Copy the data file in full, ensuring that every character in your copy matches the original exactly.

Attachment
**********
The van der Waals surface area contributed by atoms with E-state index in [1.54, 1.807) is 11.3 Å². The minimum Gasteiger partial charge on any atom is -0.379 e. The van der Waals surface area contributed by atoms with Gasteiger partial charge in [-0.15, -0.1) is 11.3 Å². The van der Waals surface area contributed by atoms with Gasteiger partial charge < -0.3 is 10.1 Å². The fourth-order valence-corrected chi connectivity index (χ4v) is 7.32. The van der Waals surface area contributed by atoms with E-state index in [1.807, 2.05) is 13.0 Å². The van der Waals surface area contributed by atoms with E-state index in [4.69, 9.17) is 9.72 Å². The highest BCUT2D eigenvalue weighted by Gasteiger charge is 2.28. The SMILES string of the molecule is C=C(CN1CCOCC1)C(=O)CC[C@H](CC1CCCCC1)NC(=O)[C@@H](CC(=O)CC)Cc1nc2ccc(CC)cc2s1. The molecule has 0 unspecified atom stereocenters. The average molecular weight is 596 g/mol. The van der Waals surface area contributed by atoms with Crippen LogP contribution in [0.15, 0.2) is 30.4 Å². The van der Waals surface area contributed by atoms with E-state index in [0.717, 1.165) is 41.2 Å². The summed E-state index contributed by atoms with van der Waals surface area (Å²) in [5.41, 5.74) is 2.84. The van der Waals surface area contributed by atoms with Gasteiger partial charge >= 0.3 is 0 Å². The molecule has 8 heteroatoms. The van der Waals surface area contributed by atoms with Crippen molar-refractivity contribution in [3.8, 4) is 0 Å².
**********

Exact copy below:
The van der Waals surface area contributed by atoms with E-state index in [1.54, 1.807) is 11.3 Å². The minimum Gasteiger partial charge on any atom is -0.379 e. The van der Waals surface area contributed by atoms with Gasteiger partial charge in [-0.15, -0.1) is 11.3 Å². The van der Waals surface area contributed by atoms with Gasteiger partial charge < -0.3 is 10.1 Å². The fourth-order valence-corrected chi connectivity index (χ4v) is 7.32. The van der Waals surface area contributed by atoms with E-state index in [1.807, 2.05) is 13.0 Å². The van der Waals surface area contributed by atoms with E-state index in [4.69, 9.17) is 9.72 Å². The highest BCUT2D eigenvalue weighted by Gasteiger charge is 2.28. The SMILES string of the molecule is C=C(CN1CCOCC1)C(=O)CC[C@H](CC1CCCCC1)NC(=O)[C@@H](CC(=O)CC)Cc1nc2ccc(CC)cc2s1. The molecule has 0 unspecified atom stereocenters. The average molecular weight is 596 g/mol. The van der Waals surface area contributed by atoms with Crippen LogP contribution in [0.15, 0.2) is 30.4 Å². The van der Waals surface area contributed by atoms with E-state index in [0.717, 1.165) is 41.2 Å². The summed E-state index contributed by atoms with van der Waals surface area (Å²) in [5.41, 5.74) is 2.84. The van der Waals surface area contributed by atoms with Gasteiger partial charge >= 0.3 is 0 Å². The molecule has 8 heteroatoms. The van der Waals surface area contributed by atoms with Crippen molar-refractivity contribution in [3.8, 4) is 0 Å².